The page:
New Paths in Music presents
An Hispanic Festival
Elebash Recital Hall
Graduate Center – CUNY
On Friday June 5th, New Paths in Music presented a concert of composers from Mexico, Argentina, and Spain: two of each. While the program centered around national identities, it contained music in disparate styles and for varying forces. DAVID ALAN MILLER, conductor of the Albany Symphony, led the New Paths Ensemble, a chamber orchestra of crackerjack contemporary players from the New York area.
ENRICO CHAPELA’S “Irrational Music” was a perfect curtain-raiser. The piece is based on Chapela’s explorations of irrational numbers; but this was in no way indicative of a dry or cerebral surface. On the contrary, “Irrational Music” pulsates with vibrant energy. Its frequent time changes and energetic tutti pileups were deftly negotiated by New Paths. What’s more, Chapela’s music set the stage for the rest of the concert; serving as a foreshadowing of elements grappled with throughout the concert. The evening was often about music of deft negotiations – balancing massed orchestration versus delicate linear writing and intricate metric shifts with visceral “dancing” rhythms.
“Colliding Moments” by ALEJANDRO VIÑAO, was for a smaller subunit of the ensemble. Composed for a 2005 concert in Paris, its chamber textures exhibited a Francophilic ambience. Some of the flourishes played by Christopher Oldfather were reminiscent of Messiaen, while violinist Sunghae Anna Lin, flutist Valerie Coleman, and clarinetist Alan Kay were given Impressionist solo turns. Viñao’s work also demonstrates a supple, varied metric layout; but it is a piece one’s likely to remember for delicate pirouettes rather than colliding timescales.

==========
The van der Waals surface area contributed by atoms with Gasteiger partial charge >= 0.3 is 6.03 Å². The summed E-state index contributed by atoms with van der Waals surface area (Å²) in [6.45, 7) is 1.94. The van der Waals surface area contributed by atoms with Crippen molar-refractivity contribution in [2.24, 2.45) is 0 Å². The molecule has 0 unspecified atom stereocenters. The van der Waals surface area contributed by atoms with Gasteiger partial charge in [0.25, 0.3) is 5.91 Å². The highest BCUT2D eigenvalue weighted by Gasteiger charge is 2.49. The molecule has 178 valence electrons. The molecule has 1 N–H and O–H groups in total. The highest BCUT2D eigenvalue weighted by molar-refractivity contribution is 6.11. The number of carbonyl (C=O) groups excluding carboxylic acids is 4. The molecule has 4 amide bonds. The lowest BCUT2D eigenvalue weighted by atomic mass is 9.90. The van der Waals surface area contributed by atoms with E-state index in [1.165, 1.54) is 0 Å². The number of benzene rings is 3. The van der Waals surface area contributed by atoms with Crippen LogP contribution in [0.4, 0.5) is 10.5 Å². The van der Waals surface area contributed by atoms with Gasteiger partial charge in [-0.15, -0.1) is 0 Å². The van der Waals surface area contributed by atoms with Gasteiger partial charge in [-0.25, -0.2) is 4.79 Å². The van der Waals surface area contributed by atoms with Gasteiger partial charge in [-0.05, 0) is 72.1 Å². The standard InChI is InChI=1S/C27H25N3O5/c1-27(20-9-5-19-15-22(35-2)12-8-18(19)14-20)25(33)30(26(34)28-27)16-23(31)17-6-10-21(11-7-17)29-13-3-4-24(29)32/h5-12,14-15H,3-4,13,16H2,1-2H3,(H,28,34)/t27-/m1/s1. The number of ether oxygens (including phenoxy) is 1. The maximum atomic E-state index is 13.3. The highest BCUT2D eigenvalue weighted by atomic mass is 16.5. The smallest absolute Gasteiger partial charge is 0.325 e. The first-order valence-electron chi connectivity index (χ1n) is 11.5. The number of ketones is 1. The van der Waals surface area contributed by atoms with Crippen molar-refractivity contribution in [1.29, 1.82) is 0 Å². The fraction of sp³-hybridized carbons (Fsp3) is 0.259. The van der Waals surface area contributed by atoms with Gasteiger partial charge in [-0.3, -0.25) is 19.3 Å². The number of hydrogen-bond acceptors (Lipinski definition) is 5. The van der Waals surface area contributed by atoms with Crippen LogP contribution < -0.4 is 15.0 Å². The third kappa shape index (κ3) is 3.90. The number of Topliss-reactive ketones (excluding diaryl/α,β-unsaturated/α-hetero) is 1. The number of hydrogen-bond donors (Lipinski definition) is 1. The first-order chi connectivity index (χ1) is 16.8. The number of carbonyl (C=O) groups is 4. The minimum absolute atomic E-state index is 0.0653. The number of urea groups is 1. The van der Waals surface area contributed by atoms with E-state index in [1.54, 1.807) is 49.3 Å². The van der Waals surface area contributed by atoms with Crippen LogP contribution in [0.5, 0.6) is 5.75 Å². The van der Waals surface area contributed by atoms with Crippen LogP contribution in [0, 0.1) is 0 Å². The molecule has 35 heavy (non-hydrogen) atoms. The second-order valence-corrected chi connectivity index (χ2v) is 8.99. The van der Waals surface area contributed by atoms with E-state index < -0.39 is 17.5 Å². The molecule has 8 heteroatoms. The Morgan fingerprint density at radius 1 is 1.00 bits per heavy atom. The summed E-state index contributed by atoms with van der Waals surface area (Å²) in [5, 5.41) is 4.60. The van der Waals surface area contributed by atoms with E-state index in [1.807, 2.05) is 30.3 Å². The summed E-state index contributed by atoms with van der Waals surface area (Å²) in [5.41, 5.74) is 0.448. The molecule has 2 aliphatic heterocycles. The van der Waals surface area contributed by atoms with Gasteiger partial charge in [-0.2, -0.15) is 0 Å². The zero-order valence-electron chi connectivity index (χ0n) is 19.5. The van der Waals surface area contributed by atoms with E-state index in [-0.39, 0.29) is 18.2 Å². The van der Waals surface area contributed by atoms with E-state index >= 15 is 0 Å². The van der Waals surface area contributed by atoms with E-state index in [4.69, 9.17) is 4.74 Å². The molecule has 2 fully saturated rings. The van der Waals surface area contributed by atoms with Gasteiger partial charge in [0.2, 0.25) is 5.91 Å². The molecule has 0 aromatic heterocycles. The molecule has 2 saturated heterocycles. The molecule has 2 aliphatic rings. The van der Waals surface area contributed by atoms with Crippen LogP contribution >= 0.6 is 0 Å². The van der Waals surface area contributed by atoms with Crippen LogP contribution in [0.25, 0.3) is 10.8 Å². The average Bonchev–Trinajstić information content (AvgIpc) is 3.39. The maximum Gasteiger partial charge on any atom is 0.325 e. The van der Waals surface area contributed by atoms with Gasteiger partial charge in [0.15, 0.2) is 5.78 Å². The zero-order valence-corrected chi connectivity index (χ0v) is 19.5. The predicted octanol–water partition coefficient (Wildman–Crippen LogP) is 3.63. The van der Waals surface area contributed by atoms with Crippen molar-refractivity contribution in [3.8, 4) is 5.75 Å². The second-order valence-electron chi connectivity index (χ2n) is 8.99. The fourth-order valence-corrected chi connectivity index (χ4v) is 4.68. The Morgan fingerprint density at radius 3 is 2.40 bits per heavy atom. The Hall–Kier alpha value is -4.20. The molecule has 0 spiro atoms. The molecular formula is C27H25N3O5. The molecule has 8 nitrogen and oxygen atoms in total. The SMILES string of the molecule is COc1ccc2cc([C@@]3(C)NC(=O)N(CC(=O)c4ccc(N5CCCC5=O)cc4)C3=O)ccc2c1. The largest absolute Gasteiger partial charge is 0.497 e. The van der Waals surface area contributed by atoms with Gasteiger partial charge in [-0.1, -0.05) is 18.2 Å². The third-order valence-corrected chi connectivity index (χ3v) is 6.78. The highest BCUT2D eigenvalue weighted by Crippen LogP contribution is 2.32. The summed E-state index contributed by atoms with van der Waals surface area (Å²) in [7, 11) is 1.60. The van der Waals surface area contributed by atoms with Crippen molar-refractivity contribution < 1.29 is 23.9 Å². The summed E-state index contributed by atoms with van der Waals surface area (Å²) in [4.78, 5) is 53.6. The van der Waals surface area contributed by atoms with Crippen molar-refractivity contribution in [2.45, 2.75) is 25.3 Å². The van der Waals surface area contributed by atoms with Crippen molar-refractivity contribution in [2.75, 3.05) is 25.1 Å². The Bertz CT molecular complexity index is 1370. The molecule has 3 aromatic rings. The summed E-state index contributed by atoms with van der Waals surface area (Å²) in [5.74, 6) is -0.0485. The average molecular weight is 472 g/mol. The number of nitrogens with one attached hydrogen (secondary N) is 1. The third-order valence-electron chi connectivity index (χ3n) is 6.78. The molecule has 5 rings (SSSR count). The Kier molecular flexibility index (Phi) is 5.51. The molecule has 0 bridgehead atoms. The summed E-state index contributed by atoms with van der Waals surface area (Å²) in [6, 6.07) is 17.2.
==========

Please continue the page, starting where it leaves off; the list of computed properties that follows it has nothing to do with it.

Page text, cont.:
Spanish composer DAVID DEL PUERTO is also a guitarist; his knowledge of the intricacies of the instrument’s capabilities were well-displayed in “Zephyr.” A guitar concerto cast in a single movement, with fast-slow-fast subsections, it was a delightful showcase for the excellent soloist OREN FADER. Del Puerto excelled at making space in the orchestration for Fader’s solos, supplying fleet scalar passages as well as a central section of considerably supple lyricism. That said, there was plenty for the ensemble in the piece as well; transparent accompaniments were contrasted with powerful verticals. Once again, there was a marked emphasis on frequent, fluidly rendered time changes. “Zephyr” is a persuasive, attractive work; one hopes Fader keeps it in his repertoire.
GABRIEL ERKOREKA’S “Trance” draws upon American trance films as a touchstone, likening their post-surrealistic tone and simulated dream states to the piece’s musical explorations. The result was a tempestuous, expressionist, and volatile tone poem, more illustrative of disordered sleep than the meditative or transported states one often associates with trance in popular culture.
More appealing was GABRIELA ORTIZ’S “Amber Stained Glass Windows.” The piece charts the trajectory of a Monarch butterfly, migrating from the composer’s native Mexico to Montreal. Ortiz is a skillful orchestrator, creating limpid, shimmering textures that made particularly fine use of New Path percussionist John Ferrari’s formidable virtuosity. Miller deserves mega-kudos for preserving abundant clarity in this challenging piece.
Argentinean composer ESTEBAN BENZECRY was fortunate to have violinist ROLF SCHULTE performing the solo part in his “Evocations of a Lost World.” Schulte’s nimble execution of dizzying passage work and his ever present flair for the dramatic helped to distract from Benzecry’s frequently mawkish orchestration. Tribal “drums of death” and overblown winds, designed to be evocative of folk materials, instead gave the concert’s closer a bombastic, hackneyed flavor.
Still, the New Paths Hispanic Festival had a lot going for it; dedicated performances, stylistic diversity, and a program featuring several composers who deserve to be better known stateside.